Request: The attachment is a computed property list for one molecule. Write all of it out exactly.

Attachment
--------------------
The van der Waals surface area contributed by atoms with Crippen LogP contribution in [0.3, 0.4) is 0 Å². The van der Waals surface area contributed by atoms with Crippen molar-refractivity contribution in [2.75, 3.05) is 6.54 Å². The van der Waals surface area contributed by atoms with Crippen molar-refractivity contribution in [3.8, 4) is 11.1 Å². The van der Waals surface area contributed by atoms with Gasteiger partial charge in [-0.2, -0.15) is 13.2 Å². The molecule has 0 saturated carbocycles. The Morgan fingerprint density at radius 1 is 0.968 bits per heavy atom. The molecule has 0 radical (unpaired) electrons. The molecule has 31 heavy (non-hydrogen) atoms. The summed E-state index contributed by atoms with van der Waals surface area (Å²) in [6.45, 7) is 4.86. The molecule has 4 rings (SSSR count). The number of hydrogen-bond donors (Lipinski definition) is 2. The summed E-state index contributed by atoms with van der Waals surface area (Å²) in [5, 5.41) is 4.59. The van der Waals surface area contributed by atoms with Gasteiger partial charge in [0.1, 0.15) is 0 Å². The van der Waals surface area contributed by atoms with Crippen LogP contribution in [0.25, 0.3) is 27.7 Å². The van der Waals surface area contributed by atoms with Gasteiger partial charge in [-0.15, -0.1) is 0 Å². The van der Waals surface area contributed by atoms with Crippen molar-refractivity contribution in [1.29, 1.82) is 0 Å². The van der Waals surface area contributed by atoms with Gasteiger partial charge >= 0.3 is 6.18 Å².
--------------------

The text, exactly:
The van der Waals surface area contributed by atoms with Crippen LogP contribution in [0.3, 0.4) is 0 Å². The van der Waals surface area contributed by atoms with Crippen molar-refractivity contribution in [2.75, 3.05) is 6.54 Å². The van der Waals surface area contributed by atoms with Crippen molar-refractivity contribution in [3.8, 4) is 11.1 Å². The van der Waals surface area contributed by atoms with Gasteiger partial charge in [-0.2, -0.15) is 13.2 Å². The molecule has 0 saturated carbocycles. The Morgan fingerprint density at radius 1 is 0.968 bits per heavy atom. The molecule has 0 radical (unpaired) electrons. The molecule has 31 heavy (non-hydrogen) atoms. The summed E-state index contributed by atoms with van der Waals surface area (Å²) in [6.45, 7) is 4.86. The molecule has 4 rings (SSSR count). The number of hydrogen-bond donors (Lipinski definition) is 2. The summed E-state index contributed by atoms with van der Waals surface area (Å²) in [5, 5.41) is 4.59. The van der Waals surface area contributed by atoms with Gasteiger partial charge in [0.1, 0.15) is 0 Å². The van der Waals surface area contributed by atoms with Crippen LogP contribution in [0.25, 0.3) is 27.7 Å². The van der Waals surface area contributed by atoms with Gasteiger partial charge in [-0.15, -0.1) is 0 Å². The van der Waals surface area contributed by atoms with Crippen molar-refractivity contribution in [1.29, 1.82) is 0 Å². The van der Waals surface area contributed by atoms with Gasteiger partial charge >= 0.3 is 6.18 Å².